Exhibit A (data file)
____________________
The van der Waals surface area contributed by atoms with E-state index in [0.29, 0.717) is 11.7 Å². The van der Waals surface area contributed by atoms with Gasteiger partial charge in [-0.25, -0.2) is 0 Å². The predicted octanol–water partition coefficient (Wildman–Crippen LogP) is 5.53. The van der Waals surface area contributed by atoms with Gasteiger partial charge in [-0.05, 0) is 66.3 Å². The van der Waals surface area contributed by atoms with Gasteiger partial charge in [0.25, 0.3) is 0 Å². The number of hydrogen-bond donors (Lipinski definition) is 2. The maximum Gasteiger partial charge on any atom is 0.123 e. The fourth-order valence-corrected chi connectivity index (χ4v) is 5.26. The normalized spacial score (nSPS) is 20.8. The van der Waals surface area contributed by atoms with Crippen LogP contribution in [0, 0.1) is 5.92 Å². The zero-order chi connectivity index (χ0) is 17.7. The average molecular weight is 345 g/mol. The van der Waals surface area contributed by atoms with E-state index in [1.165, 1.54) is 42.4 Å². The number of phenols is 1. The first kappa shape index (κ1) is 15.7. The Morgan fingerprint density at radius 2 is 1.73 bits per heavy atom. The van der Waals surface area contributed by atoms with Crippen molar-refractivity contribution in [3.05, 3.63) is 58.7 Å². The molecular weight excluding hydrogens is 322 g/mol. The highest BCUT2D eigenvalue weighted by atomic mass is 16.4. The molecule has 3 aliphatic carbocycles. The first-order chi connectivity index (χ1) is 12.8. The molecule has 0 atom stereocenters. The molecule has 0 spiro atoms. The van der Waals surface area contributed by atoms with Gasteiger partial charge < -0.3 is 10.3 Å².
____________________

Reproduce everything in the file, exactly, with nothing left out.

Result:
The van der Waals surface area contributed by atoms with E-state index in [0.29, 0.717) is 11.7 Å². The van der Waals surface area contributed by atoms with Gasteiger partial charge in [-0.25, -0.2) is 0 Å². The predicted octanol–water partition coefficient (Wildman–Crippen LogP) is 5.53. The van der Waals surface area contributed by atoms with Gasteiger partial charge in [-0.05, 0) is 66.3 Å². The van der Waals surface area contributed by atoms with Gasteiger partial charge in [0.25, 0.3) is 0 Å². The number of hydrogen-bond donors (Lipinski definition) is 2. The maximum Gasteiger partial charge on any atom is 0.123 e. The fourth-order valence-corrected chi connectivity index (χ4v) is 5.26. The normalized spacial score (nSPS) is 20.8. The van der Waals surface area contributed by atoms with Crippen LogP contribution in [0, 0.1) is 5.92 Å². The zero-order chi connectivity index (χ0) is 17.7. The average molecular weight is 345 g/mol. The van der Waals surface area contributed by atoms with E-state index in [1.165, 1.54) is 42.4 Å². The number of phenols is 1. The first kappa shape index (κ1) is 15.7. The Morgan fingerprint density at radius 2 is 1.73 bits per heavy atom. The van der Waals surface area contributed by atoms with Crippen molar-refractivity contribution in [3.05, 3.63) is 58.7 Å². The molecular weight excluding hydrogens is 322 g/mol. The highest BCUT2D eigenvalue weighted by atomic mass is 16.4. The molecule has 3 aliphatic carbocycles. The first-order chi connectivity index (χ1) is 12.8. The molecule has 0 atom stereocenters. The molecule has 0 spiro atoms. The van der Waals surface area contributed by atoms with Gasteiger partial charge < -0.3 is 10.3 Å².